The cheque was delivered by the fifth ‘company man’ to visit us. The second had indeed died in a car crash, the third drowned in a flash flood and the fourth was killed by collapsing scaffolding. I’d somehow foreseen all of their deaths and the manner in which they died. What was confusing me was that I saw it on their faces without getting more than mildly irritated by them.

Mum winced every time a new man arrived from the company and she was uneasy around me now, wondering if I saw her death when I looked at her. I wondered why so many of the company’s men were dying after visiting me. Was it just that I was able to see the future, their future that is or was I somehow responsible in some way for them dying? Was I projecting my anger onto them and causing their deaths? I spent a lot of time in my room. Thinking, not playing games. Thinking long and hard and feeling a bit scared myself.

With the cheque banked and no immediate need to work or find work I persuaded Dad to at least semi-retire and took the pair of them around the estate agents looking for a new house for us. Not there was anything wrong with where we lived, apart from the noise, no place to park in the street and the noise. Did I mention the noise?

We found a nice four bedroom bungalow with a good sized garden, workshop for Dad, a big country kitchen for Mum to potter around in on the edge of the city and five months ago we moved into it. Dad retired fully and spent most of his day in the workshop. Mum was in seventh heaven with a double oven and gadgets and gizmos of every stripe.

We turned the fourth bedroom into a Home Cinema room with huge wide screen TV on the wall, an ultra fast gaming PC and various consoles for me. I was sat there one afternoon flipping through the hundred odd channels -crap at the best of times and even worse during daytime- when it happened again.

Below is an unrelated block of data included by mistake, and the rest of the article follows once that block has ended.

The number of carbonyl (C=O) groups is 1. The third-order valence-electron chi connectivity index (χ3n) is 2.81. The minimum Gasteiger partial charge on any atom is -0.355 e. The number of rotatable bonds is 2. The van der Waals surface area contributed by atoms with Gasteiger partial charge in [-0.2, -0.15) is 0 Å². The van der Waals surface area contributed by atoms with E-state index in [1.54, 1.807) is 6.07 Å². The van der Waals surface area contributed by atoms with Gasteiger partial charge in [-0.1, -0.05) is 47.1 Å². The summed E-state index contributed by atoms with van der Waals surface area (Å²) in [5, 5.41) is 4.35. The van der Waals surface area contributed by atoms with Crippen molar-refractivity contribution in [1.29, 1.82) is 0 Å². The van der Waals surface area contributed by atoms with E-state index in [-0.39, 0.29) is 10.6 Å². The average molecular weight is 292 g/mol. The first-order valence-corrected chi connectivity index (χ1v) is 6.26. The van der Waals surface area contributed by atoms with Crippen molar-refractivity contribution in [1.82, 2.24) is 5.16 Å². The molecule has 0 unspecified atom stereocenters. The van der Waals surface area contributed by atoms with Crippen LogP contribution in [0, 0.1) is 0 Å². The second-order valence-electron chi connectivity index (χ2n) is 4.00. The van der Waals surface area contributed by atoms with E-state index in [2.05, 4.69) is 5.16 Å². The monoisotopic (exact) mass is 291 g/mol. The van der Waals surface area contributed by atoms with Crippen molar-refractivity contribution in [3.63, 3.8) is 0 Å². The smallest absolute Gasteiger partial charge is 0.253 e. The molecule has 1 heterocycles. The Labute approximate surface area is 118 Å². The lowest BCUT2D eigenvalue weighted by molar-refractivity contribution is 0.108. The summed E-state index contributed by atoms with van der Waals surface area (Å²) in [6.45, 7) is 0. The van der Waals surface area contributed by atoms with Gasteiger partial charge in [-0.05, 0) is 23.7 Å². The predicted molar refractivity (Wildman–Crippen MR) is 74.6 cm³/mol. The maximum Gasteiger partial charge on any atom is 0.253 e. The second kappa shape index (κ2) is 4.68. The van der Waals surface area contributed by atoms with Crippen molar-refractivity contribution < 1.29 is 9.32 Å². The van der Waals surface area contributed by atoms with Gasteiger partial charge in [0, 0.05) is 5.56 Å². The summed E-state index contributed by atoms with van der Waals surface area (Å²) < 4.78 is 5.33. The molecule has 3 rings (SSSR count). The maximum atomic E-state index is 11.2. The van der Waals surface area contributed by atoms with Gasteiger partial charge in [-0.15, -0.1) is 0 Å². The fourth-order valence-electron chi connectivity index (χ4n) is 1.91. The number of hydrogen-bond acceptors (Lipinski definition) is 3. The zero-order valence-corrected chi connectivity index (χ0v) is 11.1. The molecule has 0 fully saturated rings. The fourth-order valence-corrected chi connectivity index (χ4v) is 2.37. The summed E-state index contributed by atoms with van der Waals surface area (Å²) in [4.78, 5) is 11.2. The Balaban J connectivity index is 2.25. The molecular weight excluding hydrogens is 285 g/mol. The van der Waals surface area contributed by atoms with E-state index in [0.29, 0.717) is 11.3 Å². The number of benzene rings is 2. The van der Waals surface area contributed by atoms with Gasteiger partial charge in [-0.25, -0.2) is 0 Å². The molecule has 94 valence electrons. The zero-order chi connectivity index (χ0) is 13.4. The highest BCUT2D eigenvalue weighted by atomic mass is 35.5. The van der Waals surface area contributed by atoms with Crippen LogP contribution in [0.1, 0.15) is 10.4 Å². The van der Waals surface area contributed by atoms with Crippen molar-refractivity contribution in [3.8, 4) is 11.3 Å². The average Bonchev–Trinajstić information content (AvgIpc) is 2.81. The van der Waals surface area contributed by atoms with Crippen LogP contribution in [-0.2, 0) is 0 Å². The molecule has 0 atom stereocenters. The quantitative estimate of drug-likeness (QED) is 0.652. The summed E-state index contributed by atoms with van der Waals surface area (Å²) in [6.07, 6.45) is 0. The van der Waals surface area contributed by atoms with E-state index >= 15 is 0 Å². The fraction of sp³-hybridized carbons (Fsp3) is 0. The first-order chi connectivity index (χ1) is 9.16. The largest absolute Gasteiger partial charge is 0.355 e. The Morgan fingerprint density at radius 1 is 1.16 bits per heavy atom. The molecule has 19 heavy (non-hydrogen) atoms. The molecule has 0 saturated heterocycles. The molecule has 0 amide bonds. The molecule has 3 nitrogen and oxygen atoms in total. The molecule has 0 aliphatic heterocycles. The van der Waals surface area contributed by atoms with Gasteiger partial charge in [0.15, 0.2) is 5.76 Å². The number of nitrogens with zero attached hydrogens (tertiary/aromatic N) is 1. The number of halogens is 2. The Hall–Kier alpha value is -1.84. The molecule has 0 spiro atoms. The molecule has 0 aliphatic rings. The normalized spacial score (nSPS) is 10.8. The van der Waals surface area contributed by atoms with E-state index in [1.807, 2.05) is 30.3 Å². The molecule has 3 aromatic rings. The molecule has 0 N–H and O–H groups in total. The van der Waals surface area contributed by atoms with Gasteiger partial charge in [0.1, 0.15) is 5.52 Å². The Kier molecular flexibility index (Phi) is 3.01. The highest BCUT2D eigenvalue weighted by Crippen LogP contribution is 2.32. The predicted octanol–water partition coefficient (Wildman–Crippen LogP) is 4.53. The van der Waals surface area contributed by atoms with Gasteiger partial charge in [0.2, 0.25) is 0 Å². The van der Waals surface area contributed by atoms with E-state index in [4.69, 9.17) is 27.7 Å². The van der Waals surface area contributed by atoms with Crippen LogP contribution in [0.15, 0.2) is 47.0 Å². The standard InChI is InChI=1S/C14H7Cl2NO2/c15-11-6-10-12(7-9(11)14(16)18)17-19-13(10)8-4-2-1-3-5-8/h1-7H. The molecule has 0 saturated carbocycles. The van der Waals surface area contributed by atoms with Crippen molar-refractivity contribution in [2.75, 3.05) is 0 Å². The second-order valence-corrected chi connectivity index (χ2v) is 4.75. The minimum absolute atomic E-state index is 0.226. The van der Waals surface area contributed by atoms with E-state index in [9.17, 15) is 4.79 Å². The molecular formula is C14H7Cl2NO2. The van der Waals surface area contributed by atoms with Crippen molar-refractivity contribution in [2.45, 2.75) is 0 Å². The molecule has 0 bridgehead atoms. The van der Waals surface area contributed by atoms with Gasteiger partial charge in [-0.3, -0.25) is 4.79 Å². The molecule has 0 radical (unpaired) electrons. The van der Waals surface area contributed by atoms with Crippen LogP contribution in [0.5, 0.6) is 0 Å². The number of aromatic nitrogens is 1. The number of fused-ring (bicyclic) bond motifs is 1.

I was looking at a Euronews report on an international summit of world leaders. There must have been around a hundred of them stood in a half circle having a ‘photo opportunity’ Everyone of them was going to die and soon. I stared at the TV transfixed, mind numb as the scene switched to the United Nations and another large gathering of ‘notables’. The same thing, death written on every face.

As news item followed news item on CNN, Sky, the BBC and others, I saw the same thing on face after face. My own face was streaked with tears when my Mum came in with a cup of tea and a slice of carrot cake for me. She almost dropped them when she saw the state I was in. I looked up at her, and saw death close at hand.

That was six weeks ago. A day or so before things fell apart. The virus that ended the world moved so fast it spread around the world in forty eight hours and killed everyone who contracted it in seventy two. It spread so fast, there was no time for vaccines or treatments and it shrugged off everything thrown at it. Quarantine didn’t work, antibiotics and vaccines didn’t work. Nothing did. I stopped going out, not because I worried about catching it that was just a matter of time. I couldn’t stand seeing every face I saw overlaid with death.

I sat and nursed Dad and then Mum through their last hours and waited to join them. When it didn’t happen I sat and cried. For myself, for my parents, for the world. I stared at my reflection in the mirror searching for… death but it wasn’t there.

So now I’m sat on the tallest tower block I could find and stare at the clearest sky I have ever seen. There are no lights so no light pollution and the stars are bright and beautiful tonight, cold, hard, just like the ground will be when I step off.

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August 11, 2021 06:46

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2 comments

Imogen Bird
23:35 Aug 14, 2021

Woah. That was gripping. And very creepy. I loved the mystery behind the deaths. Did the protagonist cause them or was he just able to see them!? This also flows very nicely. A joy to read!

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Edward Savage
10:37 Aug 19, 2021

Thanks Imogen, glad you liked it. The mystery is the thing, leaving it to the reader to decide.